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Analytics

How raw data is made ready for applying analytics

Subject matter experts best positioned to judiciously transform process data for analysis

By Michael Risse October 29, 2020
Figure courtesy: Seeq

What’s the barrier to getting insights from data?

Process plant time-series data analysis can’t proceed effectively until the data is cleansed by subject matter experts (SMEs). Simply put, raw data is not ready for analysis and the realization of benefits. Some organizations report over 70% of the time dedicated to analytics is just for data cleansing to take the data from raw to ready.

This data is typically stored in the cloud in a data lake, or on premises in a process historian. Incidentally, for both options costs are dropping rapidly. At the same time, lower prices for sensors are creating more data than ever, with wired or wireless communication offerings widely available to move data from sensors to storage.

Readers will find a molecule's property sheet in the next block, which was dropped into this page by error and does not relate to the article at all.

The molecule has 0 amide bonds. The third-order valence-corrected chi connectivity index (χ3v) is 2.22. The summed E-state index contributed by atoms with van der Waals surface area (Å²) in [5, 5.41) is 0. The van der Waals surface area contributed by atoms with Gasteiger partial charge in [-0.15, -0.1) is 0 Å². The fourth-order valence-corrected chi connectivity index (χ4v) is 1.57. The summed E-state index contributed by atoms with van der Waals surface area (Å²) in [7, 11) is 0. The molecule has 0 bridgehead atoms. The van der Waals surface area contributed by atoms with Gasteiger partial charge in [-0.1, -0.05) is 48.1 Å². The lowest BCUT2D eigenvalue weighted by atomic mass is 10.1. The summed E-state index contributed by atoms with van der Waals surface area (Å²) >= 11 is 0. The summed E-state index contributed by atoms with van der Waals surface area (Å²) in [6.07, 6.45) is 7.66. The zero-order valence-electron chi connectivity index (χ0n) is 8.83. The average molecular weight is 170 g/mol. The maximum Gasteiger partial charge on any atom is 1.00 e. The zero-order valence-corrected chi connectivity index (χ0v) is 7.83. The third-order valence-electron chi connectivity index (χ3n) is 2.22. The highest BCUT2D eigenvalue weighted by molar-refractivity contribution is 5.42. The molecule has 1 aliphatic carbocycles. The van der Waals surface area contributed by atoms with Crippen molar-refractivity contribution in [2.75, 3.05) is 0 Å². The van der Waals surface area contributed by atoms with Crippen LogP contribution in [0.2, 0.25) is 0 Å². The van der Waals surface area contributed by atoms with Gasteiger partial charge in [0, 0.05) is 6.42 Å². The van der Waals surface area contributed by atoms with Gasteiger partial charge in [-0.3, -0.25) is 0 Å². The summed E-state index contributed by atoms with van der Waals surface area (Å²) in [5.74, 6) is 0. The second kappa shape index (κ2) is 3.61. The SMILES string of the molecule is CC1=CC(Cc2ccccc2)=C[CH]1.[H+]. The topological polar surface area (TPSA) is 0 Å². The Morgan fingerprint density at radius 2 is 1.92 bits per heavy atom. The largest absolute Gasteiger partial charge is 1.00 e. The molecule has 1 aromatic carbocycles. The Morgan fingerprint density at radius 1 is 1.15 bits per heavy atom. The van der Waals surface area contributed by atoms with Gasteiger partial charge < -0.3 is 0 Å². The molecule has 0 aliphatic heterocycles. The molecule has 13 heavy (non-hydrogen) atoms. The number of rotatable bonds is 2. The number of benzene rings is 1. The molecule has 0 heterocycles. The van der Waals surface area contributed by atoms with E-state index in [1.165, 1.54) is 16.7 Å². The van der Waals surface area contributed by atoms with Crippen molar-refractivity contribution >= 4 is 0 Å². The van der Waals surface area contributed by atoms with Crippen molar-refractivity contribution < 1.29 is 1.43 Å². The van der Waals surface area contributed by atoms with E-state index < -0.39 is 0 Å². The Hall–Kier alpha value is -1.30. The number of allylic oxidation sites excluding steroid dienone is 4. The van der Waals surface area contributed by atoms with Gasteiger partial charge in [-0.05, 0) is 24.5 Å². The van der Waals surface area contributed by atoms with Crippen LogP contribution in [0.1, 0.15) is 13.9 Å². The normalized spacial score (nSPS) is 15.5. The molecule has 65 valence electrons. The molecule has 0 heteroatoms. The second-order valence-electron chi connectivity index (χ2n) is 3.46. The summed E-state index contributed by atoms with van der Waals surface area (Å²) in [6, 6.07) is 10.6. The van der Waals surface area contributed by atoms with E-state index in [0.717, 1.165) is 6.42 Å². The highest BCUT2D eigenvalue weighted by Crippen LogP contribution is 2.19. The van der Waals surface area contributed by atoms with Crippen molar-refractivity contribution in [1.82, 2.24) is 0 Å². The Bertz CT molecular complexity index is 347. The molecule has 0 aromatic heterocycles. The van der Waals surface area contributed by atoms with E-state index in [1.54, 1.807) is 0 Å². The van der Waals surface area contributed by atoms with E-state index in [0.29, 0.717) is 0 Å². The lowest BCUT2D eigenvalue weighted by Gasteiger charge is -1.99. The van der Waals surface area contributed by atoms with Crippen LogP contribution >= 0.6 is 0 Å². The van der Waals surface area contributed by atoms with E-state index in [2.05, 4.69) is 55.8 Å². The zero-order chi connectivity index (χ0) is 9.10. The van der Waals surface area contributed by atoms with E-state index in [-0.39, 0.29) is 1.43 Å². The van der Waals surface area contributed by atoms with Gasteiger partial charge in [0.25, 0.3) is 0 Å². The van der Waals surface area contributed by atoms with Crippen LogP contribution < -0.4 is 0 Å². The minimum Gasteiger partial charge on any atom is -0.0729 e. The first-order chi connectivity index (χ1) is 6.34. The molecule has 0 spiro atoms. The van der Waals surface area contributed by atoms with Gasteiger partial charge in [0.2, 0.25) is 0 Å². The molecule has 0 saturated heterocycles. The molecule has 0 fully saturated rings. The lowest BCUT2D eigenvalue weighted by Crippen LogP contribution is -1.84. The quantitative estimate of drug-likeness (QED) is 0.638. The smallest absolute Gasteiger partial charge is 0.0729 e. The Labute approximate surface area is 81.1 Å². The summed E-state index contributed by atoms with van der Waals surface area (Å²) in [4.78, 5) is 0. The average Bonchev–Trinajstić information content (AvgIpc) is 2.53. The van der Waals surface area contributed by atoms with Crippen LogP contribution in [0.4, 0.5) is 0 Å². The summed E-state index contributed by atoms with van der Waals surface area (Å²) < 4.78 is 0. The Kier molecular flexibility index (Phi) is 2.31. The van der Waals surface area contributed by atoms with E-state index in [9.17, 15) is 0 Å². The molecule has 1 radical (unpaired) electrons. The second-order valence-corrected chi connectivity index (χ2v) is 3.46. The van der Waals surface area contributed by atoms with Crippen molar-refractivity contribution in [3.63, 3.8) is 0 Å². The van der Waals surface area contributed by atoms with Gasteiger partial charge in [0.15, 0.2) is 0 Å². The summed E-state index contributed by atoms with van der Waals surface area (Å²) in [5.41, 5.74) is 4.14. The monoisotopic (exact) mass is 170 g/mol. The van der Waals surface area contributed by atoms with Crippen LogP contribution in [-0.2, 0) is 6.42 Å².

This creates an immense opportunity for plant personnel to leverage data created by their processes and assets, but also leaves a gap, commonly referred to as being data rich and information poor.

SMEs with first principles knowledge are required to cleanse, model, and contextualize data prior to undertaking efforts for business analysis, data science, and process-related analytics. Further, data scientists can’t run their algorithms until data is “ready.” For all their expertise in algorithms, data scientists don’t have the plant, asset, or process expertise to know what they are looking for in the data.

But SMEs aren’t data janitors, so the monotonous and time-consuming tasks of accessing, cleansing, and contextualizing data for analytics must be addressed – driving the search for better solutions.

Figure 1: Process and other manufacturers generate a tremendous amount of data, providing an opportunity for insights and operational improvements. Figure courtesy: Seeq

Figure 1: Process and other manufacturers generate a tremendous amount of data, providing an opportunity for insights and operational improvements. Figure courtesy: Seeq

Advanced applications required

While the goal of analytics is obtaining insights, this must be done in the context of the organization’s data security requirements. For this reason, there are rules and processes expressed in company data governance protocols to only allow data access by authorized employees. Therefore, any advanced analytics application used for data manipulation must adhere to these rules and processes.